Implication of findings

Since this is the first study that used advanced nonlinear models to investigate the prevalence of internalizing disorders, symptoms, and traits across age and sex, we should be careful in drawing definitive conclusions. But if the results prove to be robust, they may have several implications.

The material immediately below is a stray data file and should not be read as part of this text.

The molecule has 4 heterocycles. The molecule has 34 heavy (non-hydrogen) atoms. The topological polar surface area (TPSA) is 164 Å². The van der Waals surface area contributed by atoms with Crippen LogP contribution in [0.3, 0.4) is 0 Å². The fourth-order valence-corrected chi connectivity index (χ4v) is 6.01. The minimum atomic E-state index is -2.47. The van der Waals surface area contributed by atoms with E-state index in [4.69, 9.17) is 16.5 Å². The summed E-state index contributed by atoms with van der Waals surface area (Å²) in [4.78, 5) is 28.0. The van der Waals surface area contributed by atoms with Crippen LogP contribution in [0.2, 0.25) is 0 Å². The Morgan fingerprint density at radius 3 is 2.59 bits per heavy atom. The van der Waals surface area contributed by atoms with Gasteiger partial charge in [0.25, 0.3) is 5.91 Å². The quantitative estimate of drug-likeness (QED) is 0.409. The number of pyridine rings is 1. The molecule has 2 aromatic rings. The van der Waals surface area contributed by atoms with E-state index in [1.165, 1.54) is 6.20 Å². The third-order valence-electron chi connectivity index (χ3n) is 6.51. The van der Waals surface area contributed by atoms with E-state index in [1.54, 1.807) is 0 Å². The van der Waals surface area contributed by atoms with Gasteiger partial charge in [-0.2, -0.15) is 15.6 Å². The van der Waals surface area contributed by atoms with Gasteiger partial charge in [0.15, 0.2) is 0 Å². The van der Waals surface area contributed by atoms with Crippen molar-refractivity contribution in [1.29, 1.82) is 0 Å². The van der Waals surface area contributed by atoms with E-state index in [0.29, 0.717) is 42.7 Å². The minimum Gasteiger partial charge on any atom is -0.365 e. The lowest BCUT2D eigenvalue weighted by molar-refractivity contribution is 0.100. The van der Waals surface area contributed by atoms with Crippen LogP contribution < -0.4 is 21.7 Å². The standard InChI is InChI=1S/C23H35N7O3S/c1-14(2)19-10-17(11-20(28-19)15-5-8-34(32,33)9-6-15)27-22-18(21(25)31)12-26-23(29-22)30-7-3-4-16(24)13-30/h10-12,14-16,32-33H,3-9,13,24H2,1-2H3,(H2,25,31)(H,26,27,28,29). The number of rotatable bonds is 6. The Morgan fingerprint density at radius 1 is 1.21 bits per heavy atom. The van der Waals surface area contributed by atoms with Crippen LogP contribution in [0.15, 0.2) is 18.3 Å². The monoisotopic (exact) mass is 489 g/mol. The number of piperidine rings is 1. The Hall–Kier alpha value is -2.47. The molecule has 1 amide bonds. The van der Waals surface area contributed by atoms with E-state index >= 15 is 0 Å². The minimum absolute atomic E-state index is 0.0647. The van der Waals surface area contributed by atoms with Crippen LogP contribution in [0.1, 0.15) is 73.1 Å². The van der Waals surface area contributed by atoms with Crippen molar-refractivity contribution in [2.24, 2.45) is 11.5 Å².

First, the fact that the relative gap between the sexes remains stable over the lifetime has implications for hypotheses about risk factors for internalizing disorders. Women clearly report more internalizing disorders than men. Previous studies showed that the gap in MD prevalence between the sexes arises in puberty, due to higher incidence rates in women (Altemus, Sarvaiya, & Neill Epperson, Reference Altemus, Sarvaiya and Neill Epperson2014; Kessler, Reference Kessler2003; Kuehner, Reference Kuehner2017). One of the hypotheses for this gap between the sexes are changes in female sex hormones during lifetime, for instance around the menopause. There are suggestions that estrogens are neuroprotective, and a decrease in estrogens in menopause would increase women's risk of MD (Georgakis et al., Reference Georgakis, Thomopoulos, Diamantaras, Kalogirou, Skalkidou, Daskalopoulou and Petridou2016). Several cross-sectional and longitudinal studies have studied the prevalence of MD and anxiety disorders around the menopause in women, but results are inconsistent (Bryant et al., Reference Bryant, Judd and Hickey2012; Judd et al., Reference Judd, Hickey and Bryant2012; Kuehner, Reference Kuehner2017; Rössler et al., Reference Rössler, Ajdacic-Gross, Riecher-Rössler, Angst and Hengartner2016; Vivian-Taylor & Hickey, Reference Vivian-Taylor and Hickey2014). Our study shows that around the age of the menopause, women indeed report more MD and depressive symptoms. However, there is a similar rise in MD and depressive symptoms in men in this age group. This implies that perimenopausal changes in female sex hormones probably do not significantly influence women's risk of depression, unless male hormonal changes or other male-specific risk factors exist that explain the similar increase in depression prevalence in middle-aged men. It is more likely that shared risk factors – e.g. psychosocial distress (Rössler et al., Reference Rössler, Ajdacic-Gross, Riecher-Rössler, Angst and Hengartner2016) – explain the similar rise in depression prevalence in both sexes during midlife. A similar argument can be made for anxiety disorders, in which the relative gap between the sexes is also stable across age.